It’s weird not growing veg*.
I’ve struggled to get my beds built as quickly as I thought. When we moved to Somerset in December, I was confident that rescuing the back of the garden from the abyss and turning the space into a vegetable patch would be a doddle. I’d done it once, I could easily do it again.
However, things are trickier this time around and I have definitely underestimated the task. Back in Burnham on my original Patch from Scratch, the biggest problems were mainly hawthorn which were relatively easy to pull out once cut back. The back of the garden was scruffy and unruly rather than the jungle we inherited here!
Instead, we’ve got actual, proper shrubs to get rid of. Plants with decent root structures that have been allowed to get out of control and spread right across the back of the garden. We’ve been left with no choice but dig them out, bit by bit, slowly and surely.
Little and Often and an Extra Pair of Hands
When I’ve written posts in the past detailing tips I’ve talked about little and often when doing work like clearance or digging, and this is definitely a project where that advice is there to be followed. Some of the roots have been a right pain in the backside, and there are still more to be yanked out.
I’ve managed to do this with a pickaxe, spade, saw, and fork, but I’ve also been grateful for an extra pair of hands. I’ve been lucky to have help from Ailsa and my mum at different times, which has helped no end. If there was ever advice to go in unison with working little and often, it’s definitely finding a friend to work the land with! I’d be nowhere near as far along without having other people to help so if you’re looking to take on a plot that needs total transformation, consider roping someone else in if you can.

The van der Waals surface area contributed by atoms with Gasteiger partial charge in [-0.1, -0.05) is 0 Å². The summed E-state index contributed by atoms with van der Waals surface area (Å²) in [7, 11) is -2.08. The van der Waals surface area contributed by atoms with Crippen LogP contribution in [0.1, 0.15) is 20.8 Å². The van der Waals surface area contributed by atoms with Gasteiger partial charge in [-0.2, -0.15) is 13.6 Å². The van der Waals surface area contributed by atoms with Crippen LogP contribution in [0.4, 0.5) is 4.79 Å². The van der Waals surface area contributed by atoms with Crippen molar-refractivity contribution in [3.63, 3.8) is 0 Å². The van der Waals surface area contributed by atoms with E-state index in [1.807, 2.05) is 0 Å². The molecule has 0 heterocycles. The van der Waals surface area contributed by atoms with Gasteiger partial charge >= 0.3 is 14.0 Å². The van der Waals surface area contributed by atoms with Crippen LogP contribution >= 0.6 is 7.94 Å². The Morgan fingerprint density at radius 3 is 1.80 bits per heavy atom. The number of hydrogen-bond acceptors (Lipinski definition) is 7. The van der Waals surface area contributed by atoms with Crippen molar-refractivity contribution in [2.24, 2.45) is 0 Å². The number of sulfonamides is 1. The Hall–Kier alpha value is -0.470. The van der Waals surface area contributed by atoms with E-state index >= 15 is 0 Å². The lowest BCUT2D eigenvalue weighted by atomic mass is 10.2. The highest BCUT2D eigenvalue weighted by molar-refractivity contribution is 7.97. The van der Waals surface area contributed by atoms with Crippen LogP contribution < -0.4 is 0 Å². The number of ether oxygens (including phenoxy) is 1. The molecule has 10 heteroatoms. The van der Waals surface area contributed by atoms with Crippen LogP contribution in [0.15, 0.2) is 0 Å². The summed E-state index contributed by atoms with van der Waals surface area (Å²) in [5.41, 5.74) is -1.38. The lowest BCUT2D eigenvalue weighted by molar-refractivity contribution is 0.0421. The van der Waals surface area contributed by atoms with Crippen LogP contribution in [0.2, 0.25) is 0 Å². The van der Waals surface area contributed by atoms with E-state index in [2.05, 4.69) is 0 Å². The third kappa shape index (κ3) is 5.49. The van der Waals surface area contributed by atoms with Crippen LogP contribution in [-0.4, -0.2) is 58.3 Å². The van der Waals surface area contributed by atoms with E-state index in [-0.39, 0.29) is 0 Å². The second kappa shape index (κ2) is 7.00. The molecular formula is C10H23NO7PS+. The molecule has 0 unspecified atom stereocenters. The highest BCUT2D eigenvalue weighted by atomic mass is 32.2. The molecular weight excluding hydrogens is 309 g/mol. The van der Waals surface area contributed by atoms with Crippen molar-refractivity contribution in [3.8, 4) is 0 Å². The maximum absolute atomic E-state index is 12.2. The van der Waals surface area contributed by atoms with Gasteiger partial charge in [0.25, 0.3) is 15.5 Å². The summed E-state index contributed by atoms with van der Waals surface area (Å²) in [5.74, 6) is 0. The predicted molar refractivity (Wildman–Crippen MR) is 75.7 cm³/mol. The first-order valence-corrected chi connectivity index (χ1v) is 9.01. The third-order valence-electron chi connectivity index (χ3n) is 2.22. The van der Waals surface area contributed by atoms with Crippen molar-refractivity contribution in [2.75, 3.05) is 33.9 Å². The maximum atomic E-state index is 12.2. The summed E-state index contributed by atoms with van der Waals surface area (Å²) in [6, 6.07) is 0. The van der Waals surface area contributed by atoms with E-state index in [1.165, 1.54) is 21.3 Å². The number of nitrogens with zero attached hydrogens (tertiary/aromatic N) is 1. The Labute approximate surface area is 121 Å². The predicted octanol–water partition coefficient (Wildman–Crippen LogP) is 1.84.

I’ve also found that a few treats here and there help with morale and motivation. Despite the cheery disposition of Real Men Sow, this year has been a slog, so rewarding yourself is important. I’ve recently put the feelers out and got myself 7 13ft scaffold boards in readiness for raised bed installation.
I’m a fair few weeks from being able to put them in, but my mojo has returned and the tape measure has been working overtime. I’ve been drawing up plans of an evening and suddenly I’ve got a goal all over again – and a goal is definitely important. I get all excited every time I look at my planks, knowing that all the hard work will eventually be worth it.
So, to summarise the above stream of consciousness:
If you’ve got a proper job on:
1) Do a bit at a time.
2) Get some help.
3) Treat yourself to some bits and bobs before its finished.
And everything will be alright. A few pics of my new space, minus trees, bushes, mess, and pampas grass as big as a house to follow.